Think strategically about where else you are going to build your profile:
One of the ways that many successful blogs create a readership and profile is by spending significant time and energy building up a presence on other websites.
“One of the ways that many successful blogs create a readership and profile is by spending significant time and energy building up a presence on other websites.”
However, this needs to be thought about, or you can spend hours building a presence without thinking whether it is/was the right site to build a presence on, and what you want to get out of it. If not careful, you can spend all day drifting between various social media/websites and wonder why you’ve not achieved anything at the end of the day.
Think strategically about how you spend your time online:
- How much time you have? Think realistically, allowing plenty of time to work on your own site and engaging with your readers.
- Describe your desired reader: Do this within 10 minutes – some may focus on demographics, some on behaviours or needs.
- Ask yourself “where are my potential readers gathering online?”: This can take time but allows you to think where it’s worth spending your time.. e.g. which forums/blogs/Twitter, etc. Look for sites with an overlap of interests…
- What opportunities are there to build presence? Once you’ve identified options think how you might build your own profile there:
- Guest Posting - seek out ‘write for us’ pages, see what other types of topic have done well
- Submit tips/news - provide ideas that others can work up, and they can ‘hat-tip’ you as the idea generator
- Leave super-useful comments: “Make an effort with comments. I once spoke with a blogger whose strategy was to leave at least one post-length comment on another blog in his niche each day. By “post- length”, he meant an in-depth comment of 500 words or more. The comment would extend the ideas in the posts they were commenting upon, share examples that gave the posts more depth, add resources, and so on, instead of just linking back to the commenter’s own blog. The strategy was to add comments that were attention-grabbing and highly useful.”
- Make connections & build networks: Seek to become a valuable member of the community by building relationships with those with similar interests, and those who can help highlight what you are doing that’s of value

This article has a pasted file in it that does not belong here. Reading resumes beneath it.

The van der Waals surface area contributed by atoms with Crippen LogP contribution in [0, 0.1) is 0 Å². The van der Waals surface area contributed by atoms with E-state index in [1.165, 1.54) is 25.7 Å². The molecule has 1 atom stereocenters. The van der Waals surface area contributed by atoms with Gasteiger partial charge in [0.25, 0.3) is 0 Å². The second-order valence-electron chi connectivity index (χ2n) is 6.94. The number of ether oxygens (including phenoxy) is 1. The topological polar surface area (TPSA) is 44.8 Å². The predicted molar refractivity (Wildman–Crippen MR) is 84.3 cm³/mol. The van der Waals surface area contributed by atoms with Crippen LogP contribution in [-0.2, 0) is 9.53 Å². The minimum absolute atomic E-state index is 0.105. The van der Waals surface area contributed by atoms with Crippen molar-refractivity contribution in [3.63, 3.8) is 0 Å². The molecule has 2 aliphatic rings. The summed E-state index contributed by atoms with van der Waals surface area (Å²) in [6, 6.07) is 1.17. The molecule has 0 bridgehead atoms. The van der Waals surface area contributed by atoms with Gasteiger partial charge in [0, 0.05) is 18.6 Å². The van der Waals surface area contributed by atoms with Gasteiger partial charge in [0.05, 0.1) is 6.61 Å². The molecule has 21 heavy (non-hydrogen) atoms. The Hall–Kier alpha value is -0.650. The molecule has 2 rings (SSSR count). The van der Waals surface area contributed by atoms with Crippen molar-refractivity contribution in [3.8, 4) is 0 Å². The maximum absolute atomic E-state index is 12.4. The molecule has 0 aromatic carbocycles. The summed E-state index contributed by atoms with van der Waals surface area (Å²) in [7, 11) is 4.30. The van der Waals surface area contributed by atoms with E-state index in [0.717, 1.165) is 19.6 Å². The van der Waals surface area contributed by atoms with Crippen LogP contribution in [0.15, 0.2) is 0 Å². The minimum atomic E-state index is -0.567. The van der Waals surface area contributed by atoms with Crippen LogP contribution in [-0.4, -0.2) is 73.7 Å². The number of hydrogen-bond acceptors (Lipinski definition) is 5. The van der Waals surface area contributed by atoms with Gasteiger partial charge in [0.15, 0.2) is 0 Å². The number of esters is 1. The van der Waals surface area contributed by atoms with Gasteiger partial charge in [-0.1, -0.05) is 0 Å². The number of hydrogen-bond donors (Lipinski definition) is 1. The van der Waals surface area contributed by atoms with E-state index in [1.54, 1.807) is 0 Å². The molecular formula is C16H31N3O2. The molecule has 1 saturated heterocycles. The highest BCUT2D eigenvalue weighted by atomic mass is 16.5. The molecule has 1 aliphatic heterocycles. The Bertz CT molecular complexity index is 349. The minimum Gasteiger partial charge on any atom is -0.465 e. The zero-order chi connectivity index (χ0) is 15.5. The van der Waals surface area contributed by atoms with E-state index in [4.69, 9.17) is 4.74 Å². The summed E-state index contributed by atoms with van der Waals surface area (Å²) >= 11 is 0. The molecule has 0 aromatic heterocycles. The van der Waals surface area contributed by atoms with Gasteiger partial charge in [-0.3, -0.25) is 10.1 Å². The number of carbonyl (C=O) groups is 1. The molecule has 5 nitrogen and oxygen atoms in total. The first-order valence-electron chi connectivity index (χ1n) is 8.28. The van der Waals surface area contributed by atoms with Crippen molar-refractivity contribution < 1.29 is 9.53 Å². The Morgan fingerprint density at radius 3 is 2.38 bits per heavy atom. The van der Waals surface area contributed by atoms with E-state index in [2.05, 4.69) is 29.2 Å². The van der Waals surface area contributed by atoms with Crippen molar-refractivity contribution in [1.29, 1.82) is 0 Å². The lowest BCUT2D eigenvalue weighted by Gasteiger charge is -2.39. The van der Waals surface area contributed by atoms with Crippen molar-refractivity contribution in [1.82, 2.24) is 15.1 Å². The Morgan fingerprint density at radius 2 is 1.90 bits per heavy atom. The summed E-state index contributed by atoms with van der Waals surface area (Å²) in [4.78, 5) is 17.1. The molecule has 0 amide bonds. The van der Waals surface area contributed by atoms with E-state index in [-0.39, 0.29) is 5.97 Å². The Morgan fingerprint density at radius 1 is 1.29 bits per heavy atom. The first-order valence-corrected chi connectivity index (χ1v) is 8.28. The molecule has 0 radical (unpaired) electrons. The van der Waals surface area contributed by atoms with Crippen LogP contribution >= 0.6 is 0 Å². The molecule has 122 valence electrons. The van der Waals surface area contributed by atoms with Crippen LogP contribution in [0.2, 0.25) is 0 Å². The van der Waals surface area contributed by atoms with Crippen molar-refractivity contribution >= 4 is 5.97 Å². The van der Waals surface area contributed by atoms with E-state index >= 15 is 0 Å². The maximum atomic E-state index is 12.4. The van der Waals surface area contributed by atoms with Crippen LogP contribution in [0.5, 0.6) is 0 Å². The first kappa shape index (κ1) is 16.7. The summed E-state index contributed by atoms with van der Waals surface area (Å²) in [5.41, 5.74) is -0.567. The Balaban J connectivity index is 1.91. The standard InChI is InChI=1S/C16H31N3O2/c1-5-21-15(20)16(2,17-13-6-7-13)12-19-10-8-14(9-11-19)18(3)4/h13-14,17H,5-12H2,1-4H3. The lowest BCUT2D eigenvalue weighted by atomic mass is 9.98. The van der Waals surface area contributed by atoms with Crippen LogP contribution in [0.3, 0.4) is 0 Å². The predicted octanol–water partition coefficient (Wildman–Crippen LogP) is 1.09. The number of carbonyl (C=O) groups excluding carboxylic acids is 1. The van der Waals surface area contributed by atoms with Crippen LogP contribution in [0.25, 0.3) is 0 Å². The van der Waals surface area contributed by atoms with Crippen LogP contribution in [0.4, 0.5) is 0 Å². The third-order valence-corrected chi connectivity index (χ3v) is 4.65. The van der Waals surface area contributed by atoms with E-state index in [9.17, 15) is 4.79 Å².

- Profile Pages: Is there a space to say who you are/identify what you’re about – including in social media spaces. Consider using e.g. a Twitter Landing Page.
- Signatures: There may be an opportunity to add a signature – but keep it clean/tasteful.
- Look on e.g. Facebook, etc. to see if you can autopost blogs (we use networked blogs for this)
- Advertising: Without much budget, consider starting small – e.g. a Facebook advert – or find other bloggers and suggest an ad swap.
- Volunteer to help: E.g. on forums – offer to become a moderator – which may be accepted if you contribute genuinely over time.
- Plan a Strategy. Once you identify places to hang out think:
- How much time you will spend there
- What time of the week is best to be active?
- What type of actions will you undertake?
- What goals do you have for that site?
- Big Bible has a series of RSS feeds coming in, Google Alerts, and is seeking to build up Twitter lists (rather an abandoned project), plus a number of guest posts – so building on solid links & seeking new opportunities… You might consider setting up a schedule throughout the week for how long you will spend on particular tasks.
- Analyse your current activity: What are you spending time on already? Could you use your time more effectively elsewhere? Ensure that you are always spending most time on your own blog.
This might seem overwhelming – but build these tasks into a regular blogging schedule and it will become manageable.